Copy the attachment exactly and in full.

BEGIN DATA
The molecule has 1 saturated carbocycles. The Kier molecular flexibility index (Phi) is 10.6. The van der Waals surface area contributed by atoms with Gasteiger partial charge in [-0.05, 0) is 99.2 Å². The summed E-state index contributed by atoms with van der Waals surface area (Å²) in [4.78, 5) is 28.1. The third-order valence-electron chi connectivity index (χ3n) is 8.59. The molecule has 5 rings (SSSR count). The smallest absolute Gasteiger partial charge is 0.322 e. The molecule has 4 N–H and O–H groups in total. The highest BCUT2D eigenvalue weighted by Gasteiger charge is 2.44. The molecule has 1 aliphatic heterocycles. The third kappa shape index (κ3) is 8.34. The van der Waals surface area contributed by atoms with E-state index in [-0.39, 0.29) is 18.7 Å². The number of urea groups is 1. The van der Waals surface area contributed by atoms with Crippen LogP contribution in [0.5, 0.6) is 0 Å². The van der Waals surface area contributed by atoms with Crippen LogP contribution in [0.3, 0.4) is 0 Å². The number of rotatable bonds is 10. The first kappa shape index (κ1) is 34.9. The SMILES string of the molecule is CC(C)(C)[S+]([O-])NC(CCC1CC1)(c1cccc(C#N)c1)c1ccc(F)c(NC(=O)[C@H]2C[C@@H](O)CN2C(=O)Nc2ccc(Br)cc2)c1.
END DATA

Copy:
The molecule has 1 saturated carbocycles. The Kier molecular flexibility index (Phi) is 10.6. The van der Waals surface area contributed by atoms with Gasteiger partial charge in [-0.05, 0) is 99.2 Å². The summed E-state index contributed by atoms with van der Waals surface area (Å²) in [4.78, 5) is 28.1. The third-order valence-electron chi connectivity index (χ3n) is 8.59. The molecule has 5 rings (SSSR count). The smallest absolute Gasteiger partial charge is 0.322 e. The molecule has 4 N–H and O–H groups in total. The highest BCUT2D eigenvalue weighted by Gasteiger charge is 2.44. The molecule has 1 aliphatic heterocycles. The third kappa shape index (κ3) is 8.34. The van der Waals surface area contributed by atoms with E-state index in [-0.39, 0.29) is 18.7 Å². The number of urea groups is 1. The van der Waals surface area contributed by atoms with Crippen LogP contribution in [0.5, 0.6) is 0 Å². The van der Waals surface area contributed by atoms with Crippen LogP contribution in [0.3, 0.4) is 0 Å². The number of rotatable bonds is 10. The first kappa shape index (κ1) is 34.9. The SMILES string of the molecule is CC(C)(C)[S+]([O-])NC(CCC1CC1)(c1cccc(C#N)c1)c1ccc(F)c(NC(=O)[C@H]2C[C@@H](O)CN2C(=O)Nc2ccc(Br)cc2)c1.